Watershed Rangers Project
The goal of the Watershed Education Project is to foster a sense of stewardship toward the Middle Fork Watershed among elementary school students. To support this goal, it is our mission to provide resources for schools and teachers to help their students better understand local ecosystems and give them the tools to visit and help restore natural sites in the Middle Fork Willamette Watershed.
Participating teachers work closely with the WEP Coordinator to plan a program for the year. The direction each class program takes is designed to fit each teacher’s needs and the requirements of the district. All activities are aligned with Oregon state standards in science and many other subjects and offered to participating schools at no charge.
What Watershed Rangers provides
- Curriculum and training for teachers. The Watershed Rangers curriculum is a compilation of lesson plans and activities specifically adapted to the species, environments, and issues present in the Middle Fork Willamette watershed. The WEP resource library also contains many of the materials that accompany the lessons, and these kits can be checked out for teachers to use. Periodic training workshops help teachers become familiar with the resources and expand their use in the classroom. Click here to learn more about the curriculum.
- Classroom visits. The WEP Coordinator visits each classroom throughout the year to teach lessons that prepare students for upcoming field experiences. In this way, teachers can see lessons modeled and begin to adopt them in future years.
- Guest speakers. Local experts from partner agencies can offer students a unique insight into watershed issues, as well as exposure to possible careers in natural resources. The WEP Coordinator can make arrangements for guest speakers to visit participating classrooms.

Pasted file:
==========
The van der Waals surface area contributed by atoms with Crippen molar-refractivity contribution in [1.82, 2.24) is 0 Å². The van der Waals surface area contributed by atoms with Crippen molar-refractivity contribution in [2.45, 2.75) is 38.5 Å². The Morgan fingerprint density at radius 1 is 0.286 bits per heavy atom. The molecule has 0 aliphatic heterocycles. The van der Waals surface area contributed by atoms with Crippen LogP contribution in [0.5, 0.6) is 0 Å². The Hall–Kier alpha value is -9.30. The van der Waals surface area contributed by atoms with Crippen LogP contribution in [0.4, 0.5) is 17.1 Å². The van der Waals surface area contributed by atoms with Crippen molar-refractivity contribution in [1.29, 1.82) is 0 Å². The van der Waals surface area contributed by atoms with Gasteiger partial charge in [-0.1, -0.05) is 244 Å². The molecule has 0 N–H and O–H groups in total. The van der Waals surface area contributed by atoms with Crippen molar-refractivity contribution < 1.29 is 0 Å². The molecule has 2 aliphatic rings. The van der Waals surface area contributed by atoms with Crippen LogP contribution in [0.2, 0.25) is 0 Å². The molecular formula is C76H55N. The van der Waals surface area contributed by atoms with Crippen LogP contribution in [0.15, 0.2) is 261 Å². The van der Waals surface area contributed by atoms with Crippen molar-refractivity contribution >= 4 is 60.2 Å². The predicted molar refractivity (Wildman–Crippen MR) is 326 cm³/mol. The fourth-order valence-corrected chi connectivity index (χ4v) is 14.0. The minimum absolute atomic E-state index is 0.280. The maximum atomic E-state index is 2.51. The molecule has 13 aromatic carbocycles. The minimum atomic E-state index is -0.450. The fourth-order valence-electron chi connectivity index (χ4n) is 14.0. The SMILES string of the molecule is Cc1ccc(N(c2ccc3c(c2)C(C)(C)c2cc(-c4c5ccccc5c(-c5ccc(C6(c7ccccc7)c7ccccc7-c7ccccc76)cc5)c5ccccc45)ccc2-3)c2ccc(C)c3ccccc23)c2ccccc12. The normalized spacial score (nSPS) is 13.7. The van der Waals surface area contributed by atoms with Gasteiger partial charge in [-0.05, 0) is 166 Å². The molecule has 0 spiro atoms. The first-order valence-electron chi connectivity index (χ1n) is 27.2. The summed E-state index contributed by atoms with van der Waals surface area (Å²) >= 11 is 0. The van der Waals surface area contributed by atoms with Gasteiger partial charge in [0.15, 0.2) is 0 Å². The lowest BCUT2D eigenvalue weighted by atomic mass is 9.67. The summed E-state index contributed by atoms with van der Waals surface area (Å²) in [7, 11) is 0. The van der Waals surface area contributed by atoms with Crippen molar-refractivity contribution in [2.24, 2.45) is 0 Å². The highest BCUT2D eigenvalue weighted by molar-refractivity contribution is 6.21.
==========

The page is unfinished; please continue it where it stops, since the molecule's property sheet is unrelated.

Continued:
- Field trips. Providing students experience in the outdoors is the keystone of the Watershed Rangers project. The WEP Coordinator works with teachers to plan field trips that fit their curriculum and grade level. Most trips involve multiple activities with guest instructors and take place at sites in the watershed that many people are familiar with, such as Elijah Bristow State Park, Clark Camp on Fall Creek, Buckhead Wildlife Area, and Dexter Dam. Each class goes on 2 to 3 field trips throughout the year, with at least one incorporating a service learning project.
- Service learning projects. Each class has the opportunity to turn learning into action by taking part in a hands-on service project. Local natural resource managers serve as activity guides and instructors to help students perform restoration projects like removing invasive species, planting trees and shrubs, maintaining trails and enhancing interpretive areas.
How can I take part in Watershed Rangers?
Teachers. Do you teach 3rd, 4th, 5th, or 6th grade at a public elementary school in the Middle Fork Willamette watershed? If so, we would love to work with you! And if you teach a different grade or work in a different area, we are still interested in hearing from you. Contact the WEP Coordinator to learn more.
Students. There are teachers participating in Watershed Rangers at Oakridge, Lundy, and Pleasant Hill elementary schools, so most young students in the watershed will participate in the project at some point. For older students, there are opportunities to help with Watershed Rangers projects and other volunteer projects of the MFWWC. College and university students have been great project partners in the past. If you are currently a student of environmental studies, natural resources, science, or education and are interested in meaningful volunteer work, click here to get involved!
Community Members. Volunteers are a great asset to our program! If you have a background in natural resources or the sciences and are interested in sharing your expertise with students, there may be a place for you in Watershed Rangers. For individuals of any background or profession, there are many ways to support watershed education. You can contribute by volunteering with the watershed council, spreading the word about our efforts or making a donation. Even a small cash donation can be the deciding factor for whether a class gets to take a field trip or not.